List of good Curl commands

I use CURL for debugging my REST endpoints every now and then if I don’t want to use Postman or DHC clients. I usually like to copy paste results / statistics from command line into emails to my colleagues. This gives them a plain jane command which they can use to test themselves as well as compare their results with mine. The following article has some good pointers on how to use CURL and some very practical examples have been provided.

15 Practical Linux cURL Command Examples (cURL Download Examples)

Displaying memory statistics along with hostname and war files

I recently got into a situation where I had to debug around 10 servers all of which were suffering from memory issues. My java applications were slowing down after a day or so. Although its is difficult to diagnose this kind of issues which span across multiple VMs (welcome to Micro Services!) but with some little bit of scripting it is possible to see in real time the actual numbers if you manage to use tmux to multiplex multiple shell sessions stacked together. I hacked up the following command to display hostname, running war files as well as the memory statistics refreshed every 1 second on screen.

watch -d -n 1 "hostname | tr '\r\n' ' ' && printf \" \" && jps -l | grep .war | tr '\r\n' ' ' && echo "" && free -h"

Linux Disk Usage

I found a good link which lists good usages of the Linux command “du”.

This command allows me to see the usage in a ascending sort which is really helpful.

Tested on Linux.
du -h / | sort -h

Tested on Mac OS.
du -hs * | gsort -h

In case you don’t have gsort install coreutils.
brew install coreutils

This variation allows me to see any line which has the text “G” in it which basically allows me to see folders using space in GBs. Agreed it might give some folder names as well with “G” in it but I can bear with it.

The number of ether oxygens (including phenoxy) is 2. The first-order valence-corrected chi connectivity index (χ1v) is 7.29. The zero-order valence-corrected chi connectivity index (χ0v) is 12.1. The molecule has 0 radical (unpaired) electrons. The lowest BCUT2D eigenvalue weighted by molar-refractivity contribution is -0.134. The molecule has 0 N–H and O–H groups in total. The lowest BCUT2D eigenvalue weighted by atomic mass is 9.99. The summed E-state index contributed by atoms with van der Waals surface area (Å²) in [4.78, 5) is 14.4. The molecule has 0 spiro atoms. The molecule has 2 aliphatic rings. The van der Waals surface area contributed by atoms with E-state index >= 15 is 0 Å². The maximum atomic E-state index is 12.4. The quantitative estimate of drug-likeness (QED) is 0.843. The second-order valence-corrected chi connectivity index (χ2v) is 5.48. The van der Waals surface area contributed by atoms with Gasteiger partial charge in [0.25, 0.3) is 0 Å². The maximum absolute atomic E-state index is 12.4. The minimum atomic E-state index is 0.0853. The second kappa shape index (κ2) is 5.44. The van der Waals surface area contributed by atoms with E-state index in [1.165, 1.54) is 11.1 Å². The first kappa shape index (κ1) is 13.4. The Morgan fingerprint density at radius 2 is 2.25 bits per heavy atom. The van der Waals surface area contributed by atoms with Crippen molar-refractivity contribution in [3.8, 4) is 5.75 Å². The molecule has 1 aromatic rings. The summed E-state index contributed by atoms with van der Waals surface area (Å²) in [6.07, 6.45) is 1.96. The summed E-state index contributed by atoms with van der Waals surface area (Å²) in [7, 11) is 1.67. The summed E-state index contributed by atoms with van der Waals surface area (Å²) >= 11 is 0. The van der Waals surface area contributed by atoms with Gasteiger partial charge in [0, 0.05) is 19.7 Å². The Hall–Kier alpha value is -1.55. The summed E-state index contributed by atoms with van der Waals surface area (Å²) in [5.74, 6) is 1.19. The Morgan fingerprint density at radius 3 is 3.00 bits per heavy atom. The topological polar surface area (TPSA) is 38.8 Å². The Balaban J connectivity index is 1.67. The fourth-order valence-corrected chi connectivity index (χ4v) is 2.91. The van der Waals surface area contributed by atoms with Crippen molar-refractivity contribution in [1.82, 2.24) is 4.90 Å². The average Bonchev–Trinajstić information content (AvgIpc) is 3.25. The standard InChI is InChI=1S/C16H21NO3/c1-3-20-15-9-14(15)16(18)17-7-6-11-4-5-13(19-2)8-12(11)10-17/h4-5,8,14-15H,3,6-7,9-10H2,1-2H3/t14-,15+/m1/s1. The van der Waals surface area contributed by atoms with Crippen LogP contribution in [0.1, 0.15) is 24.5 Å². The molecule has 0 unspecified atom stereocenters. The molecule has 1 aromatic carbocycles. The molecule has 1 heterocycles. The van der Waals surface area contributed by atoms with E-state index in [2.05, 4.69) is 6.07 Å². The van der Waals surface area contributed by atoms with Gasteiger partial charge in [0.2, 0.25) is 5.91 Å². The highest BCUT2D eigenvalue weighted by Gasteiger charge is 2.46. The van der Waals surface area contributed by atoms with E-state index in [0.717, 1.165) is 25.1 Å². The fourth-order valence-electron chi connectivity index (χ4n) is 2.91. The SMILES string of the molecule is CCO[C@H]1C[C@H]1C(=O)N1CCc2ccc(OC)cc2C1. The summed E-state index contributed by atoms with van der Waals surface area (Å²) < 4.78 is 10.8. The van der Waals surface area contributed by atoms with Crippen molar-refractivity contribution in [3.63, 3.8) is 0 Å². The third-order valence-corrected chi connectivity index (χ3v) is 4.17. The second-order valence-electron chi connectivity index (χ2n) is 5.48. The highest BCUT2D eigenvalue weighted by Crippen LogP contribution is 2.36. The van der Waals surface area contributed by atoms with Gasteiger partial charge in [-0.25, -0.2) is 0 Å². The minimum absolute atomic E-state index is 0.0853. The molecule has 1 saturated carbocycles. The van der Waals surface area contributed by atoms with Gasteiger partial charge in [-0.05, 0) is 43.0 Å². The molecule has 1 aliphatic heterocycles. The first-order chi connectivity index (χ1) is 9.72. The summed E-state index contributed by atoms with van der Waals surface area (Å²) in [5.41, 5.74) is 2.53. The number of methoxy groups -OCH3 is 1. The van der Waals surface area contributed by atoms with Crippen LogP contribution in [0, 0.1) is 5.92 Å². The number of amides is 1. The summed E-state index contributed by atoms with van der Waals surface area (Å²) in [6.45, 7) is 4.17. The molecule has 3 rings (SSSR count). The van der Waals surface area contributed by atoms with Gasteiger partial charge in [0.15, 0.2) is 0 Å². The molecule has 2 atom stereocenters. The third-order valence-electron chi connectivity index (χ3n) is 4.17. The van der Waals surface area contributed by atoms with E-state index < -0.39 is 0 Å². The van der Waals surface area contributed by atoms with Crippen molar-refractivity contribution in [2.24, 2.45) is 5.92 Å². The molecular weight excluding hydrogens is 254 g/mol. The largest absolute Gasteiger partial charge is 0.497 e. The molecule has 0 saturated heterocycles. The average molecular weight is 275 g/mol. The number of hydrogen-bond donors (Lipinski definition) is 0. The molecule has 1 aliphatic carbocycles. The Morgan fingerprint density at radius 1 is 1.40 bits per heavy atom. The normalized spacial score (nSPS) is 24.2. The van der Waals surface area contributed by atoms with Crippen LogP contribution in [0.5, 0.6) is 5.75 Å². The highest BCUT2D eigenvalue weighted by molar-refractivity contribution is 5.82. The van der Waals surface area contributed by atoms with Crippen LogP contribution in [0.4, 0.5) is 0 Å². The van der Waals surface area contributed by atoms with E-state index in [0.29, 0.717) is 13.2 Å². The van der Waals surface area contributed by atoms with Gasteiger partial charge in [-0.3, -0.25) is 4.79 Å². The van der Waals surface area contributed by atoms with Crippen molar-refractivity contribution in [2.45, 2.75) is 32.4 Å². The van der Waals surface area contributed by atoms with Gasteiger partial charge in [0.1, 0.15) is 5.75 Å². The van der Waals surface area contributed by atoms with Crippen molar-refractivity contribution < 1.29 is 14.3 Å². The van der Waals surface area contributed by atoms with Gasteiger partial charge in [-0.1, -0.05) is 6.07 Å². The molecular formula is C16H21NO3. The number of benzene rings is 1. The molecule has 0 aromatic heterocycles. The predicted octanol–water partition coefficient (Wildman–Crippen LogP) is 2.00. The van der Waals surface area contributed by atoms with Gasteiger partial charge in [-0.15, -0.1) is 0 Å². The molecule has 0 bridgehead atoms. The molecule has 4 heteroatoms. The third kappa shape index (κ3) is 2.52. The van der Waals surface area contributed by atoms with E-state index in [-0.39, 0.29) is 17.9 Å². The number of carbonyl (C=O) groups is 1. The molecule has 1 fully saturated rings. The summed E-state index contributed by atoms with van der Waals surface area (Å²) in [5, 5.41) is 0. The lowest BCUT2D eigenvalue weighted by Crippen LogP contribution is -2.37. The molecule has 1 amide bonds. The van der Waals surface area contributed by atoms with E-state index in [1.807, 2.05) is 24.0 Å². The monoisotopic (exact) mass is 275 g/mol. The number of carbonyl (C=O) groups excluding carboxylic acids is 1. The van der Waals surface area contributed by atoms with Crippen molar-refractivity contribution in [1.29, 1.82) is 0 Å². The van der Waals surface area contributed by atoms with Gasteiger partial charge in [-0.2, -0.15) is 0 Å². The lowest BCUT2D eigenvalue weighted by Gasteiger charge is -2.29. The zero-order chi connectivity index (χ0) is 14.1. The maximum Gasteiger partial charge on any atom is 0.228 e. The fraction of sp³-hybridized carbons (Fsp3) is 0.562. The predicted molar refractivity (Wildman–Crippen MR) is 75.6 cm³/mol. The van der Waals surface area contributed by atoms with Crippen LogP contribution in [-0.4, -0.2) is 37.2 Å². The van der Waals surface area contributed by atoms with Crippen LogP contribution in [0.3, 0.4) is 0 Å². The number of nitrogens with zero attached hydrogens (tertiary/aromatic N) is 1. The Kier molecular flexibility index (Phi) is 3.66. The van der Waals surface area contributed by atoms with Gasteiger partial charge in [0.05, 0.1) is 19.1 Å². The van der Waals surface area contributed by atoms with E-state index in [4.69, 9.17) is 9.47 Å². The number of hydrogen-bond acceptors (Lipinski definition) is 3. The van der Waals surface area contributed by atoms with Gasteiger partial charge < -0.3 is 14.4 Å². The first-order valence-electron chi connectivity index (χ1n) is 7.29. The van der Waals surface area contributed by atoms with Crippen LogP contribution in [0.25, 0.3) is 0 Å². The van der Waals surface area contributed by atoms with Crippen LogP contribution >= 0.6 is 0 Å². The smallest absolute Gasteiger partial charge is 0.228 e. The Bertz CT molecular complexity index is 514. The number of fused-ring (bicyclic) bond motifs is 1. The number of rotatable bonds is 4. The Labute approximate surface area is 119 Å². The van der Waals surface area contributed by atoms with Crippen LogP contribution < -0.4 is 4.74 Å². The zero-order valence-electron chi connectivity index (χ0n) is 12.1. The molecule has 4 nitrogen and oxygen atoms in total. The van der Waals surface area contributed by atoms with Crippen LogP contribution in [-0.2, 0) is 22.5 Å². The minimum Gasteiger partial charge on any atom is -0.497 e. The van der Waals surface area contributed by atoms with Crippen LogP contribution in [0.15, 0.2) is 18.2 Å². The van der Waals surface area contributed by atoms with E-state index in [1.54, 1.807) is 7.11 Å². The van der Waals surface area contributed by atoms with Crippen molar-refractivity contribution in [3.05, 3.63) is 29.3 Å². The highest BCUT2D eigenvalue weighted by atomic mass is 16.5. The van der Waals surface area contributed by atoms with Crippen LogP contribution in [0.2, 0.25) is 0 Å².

Tested on Linux.
du -h /the/path | sort -h | grep "G"

Tested on Mac OS.
du -h /the/path | gsort -h | grep "G" 

Setting up Sonarqube docker instance

In order to setup a fully functional Sonarqube server via docker I use the following consolidated command:


docker run \
--detach \
--name=sonarqube \
--publish 9000:9000 \
--publish 9092:9092 \
--env="SONARQUBE_JDBC_USERNAME=sonar" \
--env="SONARQUBE_JDBC_PASSWORD=sonar" \
--env="SONARQUBE_JDBC_URL=jdbc:mysql://mysql:3306/sonar?useUnicode=true&characterEncoding=utf8&rewriteBatchedStatements=true" \
--link mysql:mysql \
sonarqube:5.1

This connects my dockerized mysql instance with sonar and it is able to create tables and start using MySQL properly for storing all it’s data.

Setting up MySQL docker instance

In order to setup a fully functional MySQL server via docker I use the following consolidated command:

docker run \
--detach \
--name=mysql \
--env="MYSQL_ROOT_PASSWORD=abcd1234" \
--publish 6603:3306 \
--volume=~/Docker/mysql/conf.d:/etc/mysql/conf.d \
--volume=~/Docker/mysql/mysql-datadir:/var/lib/mysql \
mysql

The advantage of the above approach is that the configuration files can be defined under ~/Docker/mysql/conf.d folder on my system and it will be picked up whenever I bootup this instance. The second thing is that all information written by this instance will be stored outside of VM in the path ~/Docker/mysql/mysql-datadir on my system. So In case this VM goes away due to some unexplained reasons I can still bootup another docker instance of MySQL and point it to this data directory.

Maven: Installing / adding local jar into your local maven repository

I needed to install a local jar file into my laptop’s local maven repository and found this article. I used this approach to install this jar file in my repo:

mvn install:install-file -Dfile=my-model-1.2.1.jar -DgroupId=com.cyberaka.my.package -DartifactId=my-model -Dversion=1.2.1 -Dpackaging=jar -DgeneratePom=true

This duly added the local jar file under appropriate group id and artifact id inside my maven repository and I was able to refer to this dependency through my project’s pom.